Familial breast and ovarian cancer
To identify patients who may be at risk of familial breast and ovarian cancer, a comprehensive family history must be taken and regularly updated.
Refer individuals and families who meet high-risk criteria to a family cancer clinic.
Women who are at average or only slightly higher risk of familial breast and ovarian cancer do not require additional surveillance beyond the National Breast Cancer Screening Program and National Cervical Screening Program nor referral to a family cancer clinic.
What do I need to know?
Highly in BRCA1 and BRCA2 genes are associated with increased risk of several cancers, particularly breast and ovarian. These show pattern. in BRCA1 and BRCA2 are associated with increased risk of other cancers including prostate cancer and pancreatic cancer.
The lifetime risk of breast cancer in Australian women is approximately one in eight. Pathogenic variants of the BRCA1 and BRCA2 genes increase the chance of developing breast cancer to about 70% (cumulative risk to 80 years of age). Despite this, BRCA1 and BRCA2 variants account for only about 5% of all breast cancer cases, because these variants are relatively rare.
Several other genes (low-to-moderate penetrant variants) predisposing to breast and/or ovarian cancer can now also be tested. Features within a family that are suggestive of increased risk of having a pathogenic BRCA1 or BRCA2 variant include:
- multiple affected relatives on the same side of the family (maternal or paternal)
- breast and ovarian cancer in the same woman
- breast cancer diagnosed <40 years of age
- Ashkenazi Jewish ancestry (from central and eastern Europe)
- bilateral breast cancer
- male breast cancer
A three-generation family history is key to identifying high-risk families who are most likely to benefit from genetic testing. Such a history should include first-degree and second-degree relatives on both sides of the family, and ethnic background (eg Ashkenazi Jewish). Note that sex-specific cancer can be inherited through maternal or paternal sides of the family (eg BRCA variants can be passed from the paternal side). Type of cancer (including bilateral) and age of onset should be recorded where available.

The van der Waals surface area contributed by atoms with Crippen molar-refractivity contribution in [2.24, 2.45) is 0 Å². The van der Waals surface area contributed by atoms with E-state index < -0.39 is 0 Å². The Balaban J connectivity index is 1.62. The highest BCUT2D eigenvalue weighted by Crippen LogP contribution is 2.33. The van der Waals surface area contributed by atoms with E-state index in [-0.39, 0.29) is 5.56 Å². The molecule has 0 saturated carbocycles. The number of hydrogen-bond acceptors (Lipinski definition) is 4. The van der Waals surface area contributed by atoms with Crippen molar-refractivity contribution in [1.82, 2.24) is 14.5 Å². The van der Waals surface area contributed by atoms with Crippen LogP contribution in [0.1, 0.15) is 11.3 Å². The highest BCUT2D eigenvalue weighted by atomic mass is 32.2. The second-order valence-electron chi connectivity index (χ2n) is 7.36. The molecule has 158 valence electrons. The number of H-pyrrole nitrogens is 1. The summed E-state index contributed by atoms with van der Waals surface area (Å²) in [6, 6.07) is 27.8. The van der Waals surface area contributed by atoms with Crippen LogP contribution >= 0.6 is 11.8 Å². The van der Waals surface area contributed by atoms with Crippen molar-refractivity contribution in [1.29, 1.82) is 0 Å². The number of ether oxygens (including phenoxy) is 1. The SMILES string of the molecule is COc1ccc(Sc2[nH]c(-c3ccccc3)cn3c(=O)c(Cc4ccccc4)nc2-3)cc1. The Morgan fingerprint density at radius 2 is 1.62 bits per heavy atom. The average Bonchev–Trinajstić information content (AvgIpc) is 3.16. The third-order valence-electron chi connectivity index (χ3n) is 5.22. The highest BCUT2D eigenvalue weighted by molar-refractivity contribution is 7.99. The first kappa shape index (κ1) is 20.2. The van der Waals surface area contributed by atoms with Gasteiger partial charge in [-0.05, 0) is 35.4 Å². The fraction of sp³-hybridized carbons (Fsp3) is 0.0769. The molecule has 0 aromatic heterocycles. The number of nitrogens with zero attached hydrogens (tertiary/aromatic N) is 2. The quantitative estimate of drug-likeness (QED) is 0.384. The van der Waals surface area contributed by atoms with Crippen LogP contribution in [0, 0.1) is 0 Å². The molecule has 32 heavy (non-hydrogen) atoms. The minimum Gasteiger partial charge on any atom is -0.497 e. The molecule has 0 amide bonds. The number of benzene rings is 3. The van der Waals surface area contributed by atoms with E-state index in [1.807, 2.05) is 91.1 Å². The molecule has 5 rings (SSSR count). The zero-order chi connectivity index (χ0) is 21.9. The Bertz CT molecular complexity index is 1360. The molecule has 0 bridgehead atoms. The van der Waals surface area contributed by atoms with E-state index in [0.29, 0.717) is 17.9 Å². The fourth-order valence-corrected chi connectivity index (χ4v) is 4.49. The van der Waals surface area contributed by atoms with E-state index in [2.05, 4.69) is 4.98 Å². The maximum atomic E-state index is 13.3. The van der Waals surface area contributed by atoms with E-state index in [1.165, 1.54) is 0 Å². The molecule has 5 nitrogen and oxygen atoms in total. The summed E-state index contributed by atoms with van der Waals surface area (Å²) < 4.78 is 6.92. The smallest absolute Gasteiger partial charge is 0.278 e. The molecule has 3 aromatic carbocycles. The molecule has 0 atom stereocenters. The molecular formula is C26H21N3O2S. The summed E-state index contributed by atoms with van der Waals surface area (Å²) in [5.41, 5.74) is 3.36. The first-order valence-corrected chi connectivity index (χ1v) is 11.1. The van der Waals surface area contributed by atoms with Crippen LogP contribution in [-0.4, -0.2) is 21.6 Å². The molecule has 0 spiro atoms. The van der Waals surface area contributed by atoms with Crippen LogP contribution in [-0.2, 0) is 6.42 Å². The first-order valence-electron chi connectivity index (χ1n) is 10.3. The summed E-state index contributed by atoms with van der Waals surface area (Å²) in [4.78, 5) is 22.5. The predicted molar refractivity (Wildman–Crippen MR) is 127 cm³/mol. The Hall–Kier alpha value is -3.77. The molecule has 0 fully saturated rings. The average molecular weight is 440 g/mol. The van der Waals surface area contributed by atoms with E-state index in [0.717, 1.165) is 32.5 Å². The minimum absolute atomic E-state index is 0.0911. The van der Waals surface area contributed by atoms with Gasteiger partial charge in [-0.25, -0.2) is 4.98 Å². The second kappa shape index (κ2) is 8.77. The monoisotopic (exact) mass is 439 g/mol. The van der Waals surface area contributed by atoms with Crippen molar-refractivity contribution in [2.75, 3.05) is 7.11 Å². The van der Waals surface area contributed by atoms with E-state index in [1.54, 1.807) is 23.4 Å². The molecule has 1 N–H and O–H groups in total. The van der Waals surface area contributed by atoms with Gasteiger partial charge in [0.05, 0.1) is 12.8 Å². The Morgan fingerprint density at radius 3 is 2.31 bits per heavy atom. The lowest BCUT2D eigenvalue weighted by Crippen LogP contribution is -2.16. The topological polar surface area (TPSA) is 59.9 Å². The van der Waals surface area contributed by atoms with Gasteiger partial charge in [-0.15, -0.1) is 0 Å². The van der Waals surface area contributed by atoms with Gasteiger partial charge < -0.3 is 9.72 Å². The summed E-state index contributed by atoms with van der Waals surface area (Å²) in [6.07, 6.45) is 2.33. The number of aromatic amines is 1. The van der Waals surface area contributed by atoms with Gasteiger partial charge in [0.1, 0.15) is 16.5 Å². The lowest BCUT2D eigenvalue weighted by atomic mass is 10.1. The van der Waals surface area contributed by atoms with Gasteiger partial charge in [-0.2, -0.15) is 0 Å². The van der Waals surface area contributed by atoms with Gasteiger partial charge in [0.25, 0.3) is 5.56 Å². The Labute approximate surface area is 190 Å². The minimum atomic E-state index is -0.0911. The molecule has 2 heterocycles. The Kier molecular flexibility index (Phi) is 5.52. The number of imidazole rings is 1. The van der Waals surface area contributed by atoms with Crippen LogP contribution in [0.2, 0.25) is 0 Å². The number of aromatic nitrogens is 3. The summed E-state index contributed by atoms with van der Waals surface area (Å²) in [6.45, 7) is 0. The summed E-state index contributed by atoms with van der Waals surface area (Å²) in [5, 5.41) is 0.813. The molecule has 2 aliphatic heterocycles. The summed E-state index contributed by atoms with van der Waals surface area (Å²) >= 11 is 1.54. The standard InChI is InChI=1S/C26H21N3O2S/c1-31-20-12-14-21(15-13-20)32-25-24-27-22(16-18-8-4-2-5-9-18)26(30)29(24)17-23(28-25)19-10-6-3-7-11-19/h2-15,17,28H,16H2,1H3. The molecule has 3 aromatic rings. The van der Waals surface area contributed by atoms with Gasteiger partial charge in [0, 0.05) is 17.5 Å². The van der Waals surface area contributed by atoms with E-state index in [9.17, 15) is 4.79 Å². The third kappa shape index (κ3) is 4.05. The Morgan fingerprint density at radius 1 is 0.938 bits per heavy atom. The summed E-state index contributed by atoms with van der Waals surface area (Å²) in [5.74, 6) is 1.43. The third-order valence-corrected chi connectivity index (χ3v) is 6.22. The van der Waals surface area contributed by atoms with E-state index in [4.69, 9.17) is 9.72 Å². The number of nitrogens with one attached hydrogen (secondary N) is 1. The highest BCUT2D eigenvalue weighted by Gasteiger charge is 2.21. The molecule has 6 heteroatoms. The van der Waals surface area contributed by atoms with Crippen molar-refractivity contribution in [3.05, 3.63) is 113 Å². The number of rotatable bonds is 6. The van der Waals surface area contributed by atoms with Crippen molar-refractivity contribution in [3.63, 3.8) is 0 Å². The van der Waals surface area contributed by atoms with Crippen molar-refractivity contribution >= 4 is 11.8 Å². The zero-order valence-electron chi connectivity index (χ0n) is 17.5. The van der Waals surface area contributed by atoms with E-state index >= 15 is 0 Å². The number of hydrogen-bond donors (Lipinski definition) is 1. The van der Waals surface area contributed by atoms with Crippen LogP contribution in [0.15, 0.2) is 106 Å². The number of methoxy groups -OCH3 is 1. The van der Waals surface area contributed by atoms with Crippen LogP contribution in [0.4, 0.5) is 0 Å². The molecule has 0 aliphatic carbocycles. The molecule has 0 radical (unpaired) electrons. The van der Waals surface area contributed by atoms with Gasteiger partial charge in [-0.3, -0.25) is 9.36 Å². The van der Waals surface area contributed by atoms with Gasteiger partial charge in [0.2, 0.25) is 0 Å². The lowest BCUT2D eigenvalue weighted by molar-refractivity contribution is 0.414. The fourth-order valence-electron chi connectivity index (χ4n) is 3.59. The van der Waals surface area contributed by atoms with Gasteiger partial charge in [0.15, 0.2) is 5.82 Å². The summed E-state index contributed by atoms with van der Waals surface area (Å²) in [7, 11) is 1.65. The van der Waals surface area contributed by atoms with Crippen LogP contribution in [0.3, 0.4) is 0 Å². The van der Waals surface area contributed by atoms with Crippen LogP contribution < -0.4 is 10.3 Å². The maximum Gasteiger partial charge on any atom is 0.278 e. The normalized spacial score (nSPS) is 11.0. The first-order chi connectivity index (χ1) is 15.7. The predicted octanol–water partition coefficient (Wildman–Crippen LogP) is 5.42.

Use existing risk criteria to identify families who are at increased risk of having a pathogenic BRCA1 or BRCA2 variant (high risk), or women who may require additional screening or chemoprevention (moderately increased risk).
Family cancer clinics can assess individual risk to determine the utility of genetic testing for BRCA1 and BRCA2 variants. As new genes in which variants predisposing to breast cancer are identified, testing of these genes may be offered as part of a panel of genetic tests through the family cancer clinic. If a pathogenic variant is identified in an individual, testing will be offered to relatives.
A range of options are available to carriers of BRCA1 and BRCA2 variants to manage their increased cancer risks.
A rebate is available for BRCA1 and BRCA2 gene testing under the Medicare Benefits Schedule (MBS).
Validated polygenic risk scores (PRS) for breast cancer are commercially available. In combination with other known risk factors (e.g. family history, lifestyle and hormonal risks) PRS may be used to provide individualised information about breast cancer risk. Their precise role in risk-based breast cancer prevention and screening in Australia is yet to be determined.
When should I refer?
The recommended breast cancer screening strategy for women and individuals at increased risk of breast cancer is outlined in the Royal Australian College of General Practitioners (RACGP’s) 2016 Guidelines for preventive activities in general practice (Red Book).
A cancer antigen 125 (CA 125) blood test and transvaginal ultrasound are not recommended as screening tests for ovarian cancer, even in women who are at high risk as such screening has not been shown to improve prognosis.
Women at increased risk for breast and ovarian cancer should be encouraged to:
- discuss their family history with all first-degree relatives
- advise family members to discuss their risk with their general practitioner (GP).
- Dunlop K, Kirk J, Tucker In the wake of Angelina: Managing a family history of breast cancer. Aust Fam Physician 2014;43(1):76–78. [Accessed 6 September 2022].
- The Royal Australian College of General Practitioners Guidelines for preventive activities in general practice. 9th edn. Melbourne, RACGP, 2016. [Accessed 6 September 2022].
- National Cancer Institute (US). BRCA1 and BRCA2: Cancer risk and genetic Bethesda, MD: National Institutes of Health, 2015. [Accessed 6 September 2022].
- Cancer Australia. Advice about familial aspects of breast cancer and epithelial ovarian cancer: A guide for health Sydney: Cancer Australia, 2010. [Accessed 6 September 2022].
- Kuchenbaecker KB, Hopper JL, Barnes DR, et Risks of breast, ovarian, and contralateral breast cancer for BRCA1
- and BRCA2 mutation carriers. JAMA 2017;317(23):2402–16.
- Cancer Australia. Recommendations for the management of early breast cancer in women with an identified BRCA1 or BRCA2 gene mutation or at high risk of a gene mutation.
- Winship I, Southey Gene panel testing for hereditary breast cancer. Med J Aust 2016;204(5):188–90.
- Department of Medicare Benefits Schedule. Canberra: DoH, 20227. [Accessed 14 February 2022].
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